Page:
Like go to a baseball game when every ounce of your being hates baseball.

Step four: Focus on someone else’s happiness rather than your own. At a time when all you want is to wallow in your sorrow, trust me on this one. If you find the courage to dress yourself, dust yourself off, and put someone else first- it’ll do you a world of good.

I taught a sewing class for beginner’s this past weekend at our local YMCA. Truth be known, I commited myself to it weeks ago and I thought of a zillion excuses to get out of it, but at the end of the day I needed to uphold my commitment.

Putting those girls first, and seeing the happiness on their faces sporting thier newly made messenger bags did my soul a world of good.

And it helped to hear, “Miss Aimee, you can make annnnnnnything!”.

Step five: Steal some puppy kisses.

Your heart needs to know that it is capable of loving another furry friend.

 I know beyond a shadow of a doubt that I will own another Cavalier King Charles Spaniel one day soon but right now my heart needs to heal.

 I had an opportunity to have a play date with a local breeder and it helped to experience the myriad of personalities. All 9 of them (yes, there were 9) while uniquely different shared one common trait: they are the sweetest dogs on the planet.

 And it was hard not to take every single one of them home with me.

I am incredibly thankful for my afternoon with Mollie, Millie, Rhett, Penny, Ace, Ellis Hugh (get it, sounds like LSU), Rudy, Ivan, and a Lucy carbon copy-  Gracie.

**I’ll be blogging the story behind how the breeder became a breeder. He’s an incredible man, with an incredible story and I’m blessed to call him a new friend. **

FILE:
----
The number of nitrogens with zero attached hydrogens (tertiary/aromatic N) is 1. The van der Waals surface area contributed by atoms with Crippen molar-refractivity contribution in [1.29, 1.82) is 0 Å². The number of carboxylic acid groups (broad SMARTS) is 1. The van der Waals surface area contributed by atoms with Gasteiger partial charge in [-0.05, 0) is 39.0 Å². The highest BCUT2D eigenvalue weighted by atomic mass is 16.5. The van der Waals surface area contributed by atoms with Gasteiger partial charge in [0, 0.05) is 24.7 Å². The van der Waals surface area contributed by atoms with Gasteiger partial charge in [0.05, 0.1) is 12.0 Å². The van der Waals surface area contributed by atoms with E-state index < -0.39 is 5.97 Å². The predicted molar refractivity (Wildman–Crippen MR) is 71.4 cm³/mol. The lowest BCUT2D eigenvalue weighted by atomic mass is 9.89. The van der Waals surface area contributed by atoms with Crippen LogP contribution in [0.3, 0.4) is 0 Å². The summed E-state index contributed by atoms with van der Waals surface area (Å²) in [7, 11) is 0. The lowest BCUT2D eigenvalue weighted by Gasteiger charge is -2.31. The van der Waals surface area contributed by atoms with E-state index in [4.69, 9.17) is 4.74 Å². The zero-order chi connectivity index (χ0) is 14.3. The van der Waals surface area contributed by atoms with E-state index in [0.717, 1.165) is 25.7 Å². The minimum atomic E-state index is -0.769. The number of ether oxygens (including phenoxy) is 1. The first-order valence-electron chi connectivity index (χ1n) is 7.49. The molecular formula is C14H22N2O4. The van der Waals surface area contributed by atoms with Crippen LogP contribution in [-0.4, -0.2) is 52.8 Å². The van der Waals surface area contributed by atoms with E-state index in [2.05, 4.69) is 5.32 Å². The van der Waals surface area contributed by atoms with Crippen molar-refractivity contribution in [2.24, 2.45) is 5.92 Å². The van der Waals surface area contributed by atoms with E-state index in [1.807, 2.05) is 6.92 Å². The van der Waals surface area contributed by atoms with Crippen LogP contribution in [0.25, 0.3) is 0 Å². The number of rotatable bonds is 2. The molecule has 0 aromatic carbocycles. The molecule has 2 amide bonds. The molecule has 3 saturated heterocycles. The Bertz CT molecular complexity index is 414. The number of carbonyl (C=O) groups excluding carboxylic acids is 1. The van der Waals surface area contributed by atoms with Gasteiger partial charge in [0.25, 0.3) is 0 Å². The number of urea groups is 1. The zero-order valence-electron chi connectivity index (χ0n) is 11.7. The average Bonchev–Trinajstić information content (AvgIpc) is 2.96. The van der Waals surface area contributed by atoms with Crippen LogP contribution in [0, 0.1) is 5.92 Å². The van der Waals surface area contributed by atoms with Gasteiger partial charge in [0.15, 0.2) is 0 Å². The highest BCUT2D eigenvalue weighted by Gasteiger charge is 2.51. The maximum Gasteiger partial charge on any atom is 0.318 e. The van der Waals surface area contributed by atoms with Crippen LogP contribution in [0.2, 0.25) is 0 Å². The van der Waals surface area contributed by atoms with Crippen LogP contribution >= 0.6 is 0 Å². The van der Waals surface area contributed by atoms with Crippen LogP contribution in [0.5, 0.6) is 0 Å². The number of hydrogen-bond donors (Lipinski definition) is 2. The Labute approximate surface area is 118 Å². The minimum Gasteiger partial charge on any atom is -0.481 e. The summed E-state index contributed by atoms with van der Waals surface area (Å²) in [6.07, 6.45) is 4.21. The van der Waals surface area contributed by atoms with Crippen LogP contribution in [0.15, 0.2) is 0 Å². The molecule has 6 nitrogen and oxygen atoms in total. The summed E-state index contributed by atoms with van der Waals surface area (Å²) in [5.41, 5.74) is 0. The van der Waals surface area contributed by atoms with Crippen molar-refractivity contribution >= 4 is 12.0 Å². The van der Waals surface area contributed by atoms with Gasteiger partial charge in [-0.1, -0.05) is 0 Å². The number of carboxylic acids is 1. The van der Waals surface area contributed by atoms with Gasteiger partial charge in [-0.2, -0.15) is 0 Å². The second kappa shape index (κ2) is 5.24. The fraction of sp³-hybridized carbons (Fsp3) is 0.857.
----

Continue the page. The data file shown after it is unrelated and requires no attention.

What I Didn’t Know…

Winnie the Pooh

Today marks one week since my precious Lucy suffered from sudden heart failure.

And this is going to be one of those posts that most of you probably shouldn’t read.

This week has been the hardest week I’ve endured in a really long time, if not, ever.

I have learned so much about so many things.

About myself, my strength, my heart, and unfortunately my weakness.

There have been moments where I questioned whether or not I was crazy?

Thank goodness I stumbled on a website explaining the pet loss grieving process to reassure that I was not, in fact, crazy.

I am also incredibly thankful for the friends, family & co-workers who have shown such gracious understanding.

I’ll spare you all the emotional details, but know that should you ever endure such a loss I won’t hesitate to understand the frozen state you find yourself in when something as trivial as dropping an ice cube occurs.

Frozen and crumbled into a ball of a million tears.

Frozen and crumbled when your yard man asks “How’s Miss Lucy, I didn’t see her in the window this morning?”.

Frozen and crumbled when you realize you’re still leaving your bathroom door open with just enough “Lucy space” for her to come & go freely.

Frozen and crumbled when you come home to an empty house.

It’s so much harder than I ever thought possible.

I’m blogging my last day with her not to invoke a pity party on my behalf, but for anyone who finds themselves in the  place I was one week ago and for all the things I didn’t know.

I can only describe the shock of Lucy’s passing as being hit by a freight train. Then, as the freight train doesn’t realize you’re already dead, rolls back over you to seal the deal. And even toots its horn too.

I couldn’t process the loss because I couldn’t process the shock.

For two solid days I trapped myself in the bed wanting to discount the entire world. I wouldn’t have ice cube incidents if I just stayed in the bed. No turning corners expecting her to be in certain rooms if I just hid under my covers.

Unfortunately, despite my pleas the world wouldn’t stop for my broken heart.

I noticed Lucy was acting “odd” early Friday morning. I don’t work on Fridays so we slept in. I always said she was meant to be my dog because neither of us are morning people.

 Normal routine, “Lucy let’s get up” as I  turned off  the sound machine. We like to make ourselves think it’s always raining at night.

We walked to the front of the house together, I fixed her food in the kitchen but noticed she was lying in the dining room rather than under my feet. Oddness number 1.